When people decide to get divorced, they usually want the process to go as quickly as possible so they can move on with their lives. However, due to divorce statues and family law courts that regulate the divorce process, a divorce needs to go through certain steps that are predictable and clearly defined.

While some people may see these steps as burdensome and time-consuming, they also help to give us what to expect from the whole process. So if you’re wondering “how long does it take to get divorced?” then you’ve come to the right place.

Continue reading and we’ll walk you through the general steps so that you understand how long a divorce generally takes

Uncontested Divorce

When both spouses are in total agreement about every detail in their divorce, that’s known as an uncontested case. These details include child alimony and support, division of liabilities, parenting arrangements, division of assets, and who gets tax exemptions.

The spouses can’t disagree or argue but instead must fully cooperate. Of any kind of divorce, an uncontested case is typically the shortest. Because attorneys can have control over the schedule, uncontested cases conducted by attorneys tend to go the fastest.

It’s important that you find a divorce lawyer that you can trust and ask for guidance.

It generally takes around three weeks to prepare for the case. The filing is immediate while it can take three months for final hearing. This gives you a total of around 4 months for the whole process.

Initially Contested Divorce

This is perhaps the most common divorce case. Contested cases are traditionally prepared, filed with the court, and then a divorce is “served” to the other spouse. This includes a private process where a server delivers the documents to the spouse.

Usually, the majority of issues are contested in the case. The total number of contested issues is irrelevant though. It also doesn’t matter if both spouses agree or disagree to becoming single.

If either spouse is disputing anything, no matter how little the issue, the case goes from uncontested to contested. Luckily, most of the cases that are initially contested are settled at some “midway” point in the process. This is usually when both spouses attend mediation.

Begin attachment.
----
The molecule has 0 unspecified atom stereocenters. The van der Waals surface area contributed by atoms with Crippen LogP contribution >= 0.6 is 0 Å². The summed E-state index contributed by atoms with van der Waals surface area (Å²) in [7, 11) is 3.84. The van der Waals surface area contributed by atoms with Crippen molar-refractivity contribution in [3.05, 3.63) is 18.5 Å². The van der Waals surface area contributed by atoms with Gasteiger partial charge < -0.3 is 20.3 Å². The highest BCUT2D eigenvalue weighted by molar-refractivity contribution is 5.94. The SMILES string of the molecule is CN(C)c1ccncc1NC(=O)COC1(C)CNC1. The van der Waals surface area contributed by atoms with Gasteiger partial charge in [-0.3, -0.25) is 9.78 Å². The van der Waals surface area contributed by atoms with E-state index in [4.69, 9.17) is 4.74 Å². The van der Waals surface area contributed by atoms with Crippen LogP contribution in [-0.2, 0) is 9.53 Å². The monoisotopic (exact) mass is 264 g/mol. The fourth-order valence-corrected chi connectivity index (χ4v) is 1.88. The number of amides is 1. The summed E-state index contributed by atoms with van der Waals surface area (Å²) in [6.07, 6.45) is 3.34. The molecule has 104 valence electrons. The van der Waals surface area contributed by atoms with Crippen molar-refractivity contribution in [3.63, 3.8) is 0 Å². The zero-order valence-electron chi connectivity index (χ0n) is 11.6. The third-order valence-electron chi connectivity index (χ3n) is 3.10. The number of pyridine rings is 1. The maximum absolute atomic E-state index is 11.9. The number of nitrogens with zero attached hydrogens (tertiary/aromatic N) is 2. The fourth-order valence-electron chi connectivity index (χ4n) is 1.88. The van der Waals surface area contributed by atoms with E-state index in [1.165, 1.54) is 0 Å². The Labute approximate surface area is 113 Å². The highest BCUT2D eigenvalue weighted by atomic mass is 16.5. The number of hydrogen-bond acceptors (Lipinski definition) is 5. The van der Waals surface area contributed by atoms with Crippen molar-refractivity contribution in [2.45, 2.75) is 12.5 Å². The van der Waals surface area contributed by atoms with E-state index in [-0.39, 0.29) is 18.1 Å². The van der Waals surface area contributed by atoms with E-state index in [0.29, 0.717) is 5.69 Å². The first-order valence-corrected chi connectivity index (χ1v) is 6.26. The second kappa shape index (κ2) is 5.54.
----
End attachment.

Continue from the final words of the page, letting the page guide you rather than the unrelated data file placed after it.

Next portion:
Preparation

For a contested case, more intensive financial documents need to be organized and disclosed to the other spouse. The accuracy of documents and statements is much more important as many issues may depend on factual disputes.

Service of Summons and Petition

This part depends on how willing the other spouse is. Some spouses avoid the process server and extend the length of the divorce process.

After the Summons and Petition is served to the spouse, that spouse has 20 days to answer.

Financial Discovery/Disclosure

In every contested divorce, both spouses have to send each other a specified set of financial documents. These documents include tax returns, statements from retirement accounts paycheck stubs, and bank statements.

Normally, this process takes about three months. Divorces that are fully contested can go to trial and thus have much more intense requirements.

Mediation

The majority of initially contested divorces come to a conclusion during mediation. Mediation is a negotiation process that semi-voluntary. Many spouses will settle the case at the mediation conference.

When a divorce is settled in mediation, the time that the divorce takes becomes a lot shorter. Mediation can be done through a private professional or the courthouse. Going with a private mediator can quicken the process even more.

After a successful mediation, the spouses then arrange for and attend their final hearing.

Final Hearing

The final hearing is the final stage in a divorce case. If you settle in mediation, then your case will proceed along the “initially-contested” route and it will end in an uncontested final hearing.

In this situation, most final hearings occur in around 5 months’ time. The final hearing typically results in an order that grants the parties a divorce.

While having an attorney can hasten this final process, it’s more difficult to know how long it will take if neither party is represented.

The whole initially contested divorce process can take around 6 months to complete.

Contested Divorces

Contested cases are the kinds that make it into the newspapers and the ones that you see in movies and on TV. These tend to be the hardest on the families and can take anywhere from ten months to three years. On rare occasions, it can go on for five years or longer.

Up to the mediation, the process is fairly similar to initially contested divorces except all details need to be extremely accurate and more documents need to be organized and managed.

A classic indication of a highly contested divorce is the deposition that follows. Here, each attorney gets to ask questions and a court stenographer types it all down. These depositions can take up a lot of money and time.

The final trial in a contested case can last from several hours to several weeks. Normally, they only take one day. However, the preparation for this trial can last for a year.

The Answer to “How Long Does it Take to Get Divorced?”

After reading the above, you hopefully have a better understanding of the answer to the question “how long does it take to get divorced?” Of course, no two divorces are exactly alike and much of it depends on how amicable the spouses are and how much is being contested.

Are you looking for more helpful articles like this one? If so, check out the rest of our blog today for more!

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